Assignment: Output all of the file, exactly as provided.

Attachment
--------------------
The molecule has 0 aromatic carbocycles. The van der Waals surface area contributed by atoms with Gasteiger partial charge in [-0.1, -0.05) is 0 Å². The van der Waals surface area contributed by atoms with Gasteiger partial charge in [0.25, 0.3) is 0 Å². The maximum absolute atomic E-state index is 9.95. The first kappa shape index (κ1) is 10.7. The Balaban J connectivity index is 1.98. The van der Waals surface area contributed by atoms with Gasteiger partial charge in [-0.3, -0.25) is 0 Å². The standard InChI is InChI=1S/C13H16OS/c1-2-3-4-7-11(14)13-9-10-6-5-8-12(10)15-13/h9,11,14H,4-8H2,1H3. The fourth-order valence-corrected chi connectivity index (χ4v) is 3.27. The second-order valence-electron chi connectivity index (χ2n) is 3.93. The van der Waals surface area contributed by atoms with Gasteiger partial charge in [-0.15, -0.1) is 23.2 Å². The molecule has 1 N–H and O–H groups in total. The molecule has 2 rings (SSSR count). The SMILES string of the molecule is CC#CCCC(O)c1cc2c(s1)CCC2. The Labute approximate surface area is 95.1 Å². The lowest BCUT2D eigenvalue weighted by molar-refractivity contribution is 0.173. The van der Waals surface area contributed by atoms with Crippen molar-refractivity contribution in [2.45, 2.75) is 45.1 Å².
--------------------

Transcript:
The molecule has 0 aromatic carbocycles. The van der Waals surface area contributed by atoms with Gasteiger partial charge in [-0.1, -0.05) is 0 Å². The van der Waals surface area contributed by atoms with Gasteiger partial charge in [0.25, 0.3) is 0 Å². The maximum absolute atomic E-state index is 9.95. The first kappa shape index (κ1) is 10.7. The Balaban J connectivity index is 1.98. The van der Waals surface area contributed by atoms with Gasteiger partial charge in [-0.3, -0.25) is 0 Å². The standard InChI is InChI=1S/C13H16OS/c1-2-3-4-7-11(14)13-9-10-6-5-8-12(10)15-13/h9,11,14H,4-8H2,1H3. The fourth-order valence-corrected chi connectivity index (χ4v) is 3.27. The second-order valence-electron chi connectivity index (χ2n) is 3.93. The van der Waals surface area contributed by atoms with Gasteiger partial charge in [-0.15, -0.1) is 23.2 Å². The molecule has 1 N–H and O–H groups in total. The molecule has 2 rings (SSSR count). The SMILES string of the molecule is CC#CCCC(O)c1cc2c(s1)CCC2. The Labute approximate surface area is 95.1 Å². The lowest BCUT2D eigenvalue weighted by molar-refractivity contribution is 0.173. The van der Waals surface area contributed by atoms with Crippen molar-refractivity contribution in [2.45, 2.75) is 45.1 Å².